9 Comments

Filed under History of science, Myths of Science

9 responses to “Heroes for the laity

  1. Excellent.

    I was thinking along those lines myself, that the non-scientific public may need those heroes to help them learn about science. Thanks to Jim for expressing this so well.

    • My question is, is it good when people learn about science via a false image?

      • It is better than that they not learn about science at all.

      • The physics I learnt at school was classical: Newton’s Laws of Motion, and all that. I loved it so much, I went on to study physics at university, only to learn that classical physics is bullshit – although I never entirely believed them: classical physics was good enough to get Neil and Buzz to (and back from) the moon. There are degrees of falseness, some of which are acceptable, provided they get the general idea across to the interested lay-person (as opposed to the experts, who should know better).

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  3. “In fact, the Whig theory of scientific history is an integral part of their commonsense, enshrined in the narrative paragraphs of countless textbooks.”

    D’accord. I’d even go as far as saying that its grains can be found in the truncated and abridged citations of the introductions and conclusions of peer reviewed papers.

  4. I disagree with this point of view, along the lines exposed in “Should the History of Science Be Rated X?”, Science, vol 183 pp. 1164-1172 22 March 1974.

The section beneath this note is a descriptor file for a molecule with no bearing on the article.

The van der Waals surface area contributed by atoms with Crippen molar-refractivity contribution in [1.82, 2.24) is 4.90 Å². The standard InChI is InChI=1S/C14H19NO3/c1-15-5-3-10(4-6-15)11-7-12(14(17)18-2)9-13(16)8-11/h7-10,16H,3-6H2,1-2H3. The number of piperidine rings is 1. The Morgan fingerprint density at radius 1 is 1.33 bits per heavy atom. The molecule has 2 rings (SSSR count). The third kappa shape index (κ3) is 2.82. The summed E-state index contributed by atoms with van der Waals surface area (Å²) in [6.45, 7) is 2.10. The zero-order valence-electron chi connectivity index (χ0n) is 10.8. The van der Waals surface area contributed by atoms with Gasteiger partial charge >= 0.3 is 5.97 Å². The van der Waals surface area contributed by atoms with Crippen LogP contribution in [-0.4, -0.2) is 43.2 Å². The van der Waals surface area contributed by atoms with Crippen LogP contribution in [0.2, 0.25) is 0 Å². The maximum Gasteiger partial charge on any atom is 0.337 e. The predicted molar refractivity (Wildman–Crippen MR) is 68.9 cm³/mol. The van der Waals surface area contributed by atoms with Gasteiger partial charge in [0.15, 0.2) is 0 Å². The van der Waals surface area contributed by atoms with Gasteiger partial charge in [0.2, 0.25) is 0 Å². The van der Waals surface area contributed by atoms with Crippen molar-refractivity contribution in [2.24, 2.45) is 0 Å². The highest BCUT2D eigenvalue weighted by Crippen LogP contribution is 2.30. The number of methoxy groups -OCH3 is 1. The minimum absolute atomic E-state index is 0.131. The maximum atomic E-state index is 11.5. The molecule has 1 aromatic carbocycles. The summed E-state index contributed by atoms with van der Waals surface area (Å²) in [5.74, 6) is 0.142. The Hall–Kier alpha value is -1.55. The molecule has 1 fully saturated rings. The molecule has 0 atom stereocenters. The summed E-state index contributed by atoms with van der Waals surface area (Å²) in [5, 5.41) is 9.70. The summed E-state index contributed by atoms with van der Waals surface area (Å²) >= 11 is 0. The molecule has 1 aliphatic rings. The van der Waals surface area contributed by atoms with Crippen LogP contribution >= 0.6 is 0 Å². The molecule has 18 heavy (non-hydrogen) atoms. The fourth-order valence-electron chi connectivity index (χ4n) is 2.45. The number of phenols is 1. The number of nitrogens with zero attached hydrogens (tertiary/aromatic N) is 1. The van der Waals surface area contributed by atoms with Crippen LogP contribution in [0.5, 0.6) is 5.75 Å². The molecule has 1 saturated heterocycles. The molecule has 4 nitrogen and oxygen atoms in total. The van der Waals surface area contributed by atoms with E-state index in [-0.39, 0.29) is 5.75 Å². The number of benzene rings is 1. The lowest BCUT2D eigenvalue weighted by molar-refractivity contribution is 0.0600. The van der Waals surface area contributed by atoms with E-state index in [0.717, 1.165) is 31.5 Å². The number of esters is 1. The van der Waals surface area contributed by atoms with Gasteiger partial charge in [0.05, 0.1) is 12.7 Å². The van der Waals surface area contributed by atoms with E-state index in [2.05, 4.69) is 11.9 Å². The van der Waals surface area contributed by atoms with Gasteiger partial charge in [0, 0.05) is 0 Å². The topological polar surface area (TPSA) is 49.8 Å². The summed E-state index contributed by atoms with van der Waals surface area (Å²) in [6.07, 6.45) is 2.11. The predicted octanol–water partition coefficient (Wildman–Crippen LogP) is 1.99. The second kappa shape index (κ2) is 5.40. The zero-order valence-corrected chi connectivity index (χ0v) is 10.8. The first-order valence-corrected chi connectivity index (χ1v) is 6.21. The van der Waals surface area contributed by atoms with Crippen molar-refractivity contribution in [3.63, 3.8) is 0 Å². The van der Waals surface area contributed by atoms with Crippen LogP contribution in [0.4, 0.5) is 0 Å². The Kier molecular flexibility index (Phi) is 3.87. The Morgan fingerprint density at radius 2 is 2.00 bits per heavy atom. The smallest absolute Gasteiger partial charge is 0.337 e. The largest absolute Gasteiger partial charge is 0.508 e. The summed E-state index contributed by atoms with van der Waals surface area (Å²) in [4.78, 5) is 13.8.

Teaching science with the myths of science history is not a good idea, not only from a pedagogical but also from a societal point of view. From a pedagogical point of view, I think it leads students to a wrong understanding of what science is about and HOW it is done and should be done. I teach physics and, for example, stating that heliocentrism has been rejected merely for religious sake is a terrible mistake. Because it is important to really understand how to prove heliocentrims and that needs a really good understanding of an experimental and theoretical approach to the problem. This understanding is far from being obvious…as history of science demonstrates.
    From a societal point of view, these myths also illustrate the kind of authority that science has or is till enjoying in our society. If we want to question what scientific authority really is and what is hidden in terms of power behind it, we also need good history of science and not mythology. Many of those myths seems to be invented just to use science as authoritative argument.
    Moreover, I don’t see why and how good history of science undermines some of its champions. After all, Newton’s life is even more fascinating when knowing his supposed “dark sides” such as theology and alchemy, the same for Galileo and all the others.
    Finally, as scientists (be them in history or the natural sciences) do we still look for for some truth and facts or does anything goes? As teachers for the students and the public do we still believe in science or, again, anything goes to make it more appealing including sophisticated forms of lies?